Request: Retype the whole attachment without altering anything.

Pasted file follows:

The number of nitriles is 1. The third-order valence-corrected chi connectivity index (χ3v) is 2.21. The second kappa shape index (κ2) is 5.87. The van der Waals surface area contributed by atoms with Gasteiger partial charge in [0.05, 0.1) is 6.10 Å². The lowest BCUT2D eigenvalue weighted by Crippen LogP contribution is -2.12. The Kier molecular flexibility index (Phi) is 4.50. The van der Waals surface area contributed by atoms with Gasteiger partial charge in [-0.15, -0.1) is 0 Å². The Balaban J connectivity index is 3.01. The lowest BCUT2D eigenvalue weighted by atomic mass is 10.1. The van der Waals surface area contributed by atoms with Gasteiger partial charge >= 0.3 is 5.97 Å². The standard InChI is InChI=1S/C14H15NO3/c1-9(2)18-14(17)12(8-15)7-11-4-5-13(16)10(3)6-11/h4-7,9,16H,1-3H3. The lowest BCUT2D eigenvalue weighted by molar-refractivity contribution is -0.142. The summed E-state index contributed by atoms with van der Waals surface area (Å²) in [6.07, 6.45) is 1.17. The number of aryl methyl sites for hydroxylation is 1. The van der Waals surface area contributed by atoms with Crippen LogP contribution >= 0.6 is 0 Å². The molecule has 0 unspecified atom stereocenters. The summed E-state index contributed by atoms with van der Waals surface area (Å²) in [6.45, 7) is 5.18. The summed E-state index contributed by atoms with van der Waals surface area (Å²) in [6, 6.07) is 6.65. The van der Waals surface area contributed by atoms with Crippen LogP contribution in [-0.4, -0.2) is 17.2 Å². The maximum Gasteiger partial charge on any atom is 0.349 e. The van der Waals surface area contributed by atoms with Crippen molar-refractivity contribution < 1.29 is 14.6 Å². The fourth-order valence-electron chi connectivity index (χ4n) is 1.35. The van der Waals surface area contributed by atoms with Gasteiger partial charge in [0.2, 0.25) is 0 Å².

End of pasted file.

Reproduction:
The number of nitriles is 1. The third-order valence-corrected chi connectivity index (χ3v) is 2.21. The second kappa shape index (κ2) is 5.87. The van der Waals surface area contributed by atoms with Gasteiger partial charge in [0.05, 0.1) is 6.10 Å². The lowest BCUT2D eigenvalue weighted by Crippen LogP contribution is -2.12. The Kier molecular flexibility index (Phi) is 4.50. The van der Waals surface area contributed by atoms with Gasteiger partial charge in [-0.15, -0.1) is 0 Å². The Balaban J connectivity index is 3.01. The lowest BCUT2D eigenvalue weighted by atomic mass is 10.1. The van der Waals surface area contributed by atoms with Gasteiger partial charge >= 0.3 is 5.97 Å². The standard InChI is InChI=1S/C14H15NO3/c1-9(2)18-14(17)12(8-15)7-11-4-5-13(16)10(3)6-11/h4-7,9,16H,1-3H3. The lowest BCUT2D eigenvalue weighted by molar-refractivity contribution is -0.142. The summed E-state index contributed by atoms with van der Waals surface area (Å²) in [6.07, 6.45) is 1.17. The number of aryl methyl sites for hydroxylation is 1. The van der Waals surface area contributed by atoms with Crippen LogP contribution >= 0.6 is 0 Å². The molecule has 0 unspecified atom stereocenters. The summed E-state index contributed by atoms with van der Waals surface area (Å²) in [6.45, 7) is 5.18. The summed E-state index contributed by atoms with van der Waals surface area (Å²) in [6, 6.07) is 6.65. The van der Waals surface area contributed by atoms with Crippen LogP contribution in [-0.4, -0.2) is 17.2 Å². The maximum Gasteiger partial charge on any atom is 0.349 e. The van der Waals surface area contributed by atoms with Crippen molar-refractivity contribution < 1.29 is 14.6 Å². The fourth-order valence-electron chi connectivity index (χ4n) is 1.35. The van der Waals surface area contributed by atoms with Gasteiger partial charge in [0.2, 0.25) is 0 Å².